Its first loan, in 2016, for $180-million, was to Eskom to finance transmission lines to connect renewable energy generating plants to the national grid. The money was not immediately taken up, apparently because the Zuma administration had frozen purchases of electricity from the private companies which own and run the renewable energy plants — solar and wind. The assumption was that this was because Zuma was focused on building nuclear energy plants. The NDB loan was later revived and the NDB has explained it will be used specifically to transmit electricity from the renewable plants to Soweto.

The second loan, of $200-million to Transnet during the second quarter of 2018, also ran into trouble. It was supposed to be used to expand the capacity of Durban port by rehabilitating container terminal berths and adding extra berths for larger vessels. But the project was delayed because “irregularities” were discovered in the procurement tender process. NDB sources have said that a new contractor is being appointed for this project. DM

Approved loans to SA, from the NDB website

  • 2016: $180-million loan in US dollars to Eskom, guaranteed by the South African government, to finance grid connection infrastructure for renewable energy projects.
  • 2018: $200-million loan to Transnet to expand the capacity of Durban port, through rehabilitating container terminal berths and upgrading port infrastructure to provide additional slots for larger vessels.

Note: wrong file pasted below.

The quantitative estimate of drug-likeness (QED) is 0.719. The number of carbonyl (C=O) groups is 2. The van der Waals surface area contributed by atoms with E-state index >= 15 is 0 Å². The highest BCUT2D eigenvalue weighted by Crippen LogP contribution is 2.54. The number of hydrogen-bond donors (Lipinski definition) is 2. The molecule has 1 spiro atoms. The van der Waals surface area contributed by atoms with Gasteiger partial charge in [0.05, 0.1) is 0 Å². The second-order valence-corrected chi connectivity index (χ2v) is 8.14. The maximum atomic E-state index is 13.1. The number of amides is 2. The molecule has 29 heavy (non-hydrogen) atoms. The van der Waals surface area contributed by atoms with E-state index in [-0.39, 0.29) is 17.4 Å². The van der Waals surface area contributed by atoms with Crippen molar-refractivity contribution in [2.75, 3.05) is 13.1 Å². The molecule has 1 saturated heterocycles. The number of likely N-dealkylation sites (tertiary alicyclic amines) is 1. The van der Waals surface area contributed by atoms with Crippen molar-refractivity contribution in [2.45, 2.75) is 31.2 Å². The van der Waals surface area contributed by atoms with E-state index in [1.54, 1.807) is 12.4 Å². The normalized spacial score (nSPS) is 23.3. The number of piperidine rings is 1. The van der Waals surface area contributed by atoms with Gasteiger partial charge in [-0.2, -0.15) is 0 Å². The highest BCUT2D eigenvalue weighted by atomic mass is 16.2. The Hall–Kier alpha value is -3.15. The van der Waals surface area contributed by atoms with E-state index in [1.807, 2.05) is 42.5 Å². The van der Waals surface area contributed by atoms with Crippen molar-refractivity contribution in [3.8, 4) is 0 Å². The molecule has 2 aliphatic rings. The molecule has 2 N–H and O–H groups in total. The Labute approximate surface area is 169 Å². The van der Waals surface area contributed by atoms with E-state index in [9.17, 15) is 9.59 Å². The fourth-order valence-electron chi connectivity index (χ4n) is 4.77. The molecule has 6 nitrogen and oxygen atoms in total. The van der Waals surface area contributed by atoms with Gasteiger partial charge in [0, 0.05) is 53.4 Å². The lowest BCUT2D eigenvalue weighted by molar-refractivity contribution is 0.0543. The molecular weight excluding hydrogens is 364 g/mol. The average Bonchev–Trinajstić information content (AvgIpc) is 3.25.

• 2018: $300-million loan to the Development Bank of Southern Africa (DBSA) for on-lending to sustainable development projects within the energy sector in South Africa that contribute to the reduction in CO2 emissions, improvement of energy sector mix and robustness, as well as to the increase of energy efficiency.
  • 2019: R3.2-billion loan, backed by the South African government, to the Trans-Caledon Tunnel Authority (TCTA) to implement Phase II of Lesotho Highlands Water Project and finance the construction of water transfer infrastructure.
  • 2019: R1.15-billion loan to the Industrial Development Corporation (IDC) for on-lending to renewable energy sub-projects contributing to the reduction in carbon dioxide emissions, improvement of energy sector mix, and increase of energy efficiency of the economy.
  • 2019: $480-million loan, guaranteed by the SA government, to Eskom to retrofit flue-gas desulphurisation equipment, to make Medupi power plant compliant with South Africa’s environmental standards coming into force.
  • 2019: R7-billion loan, guaranteed by the SA government to South African National Roads Agency (Sanral) to improve key national road segments, to reduce transportation costs in South Africa. DM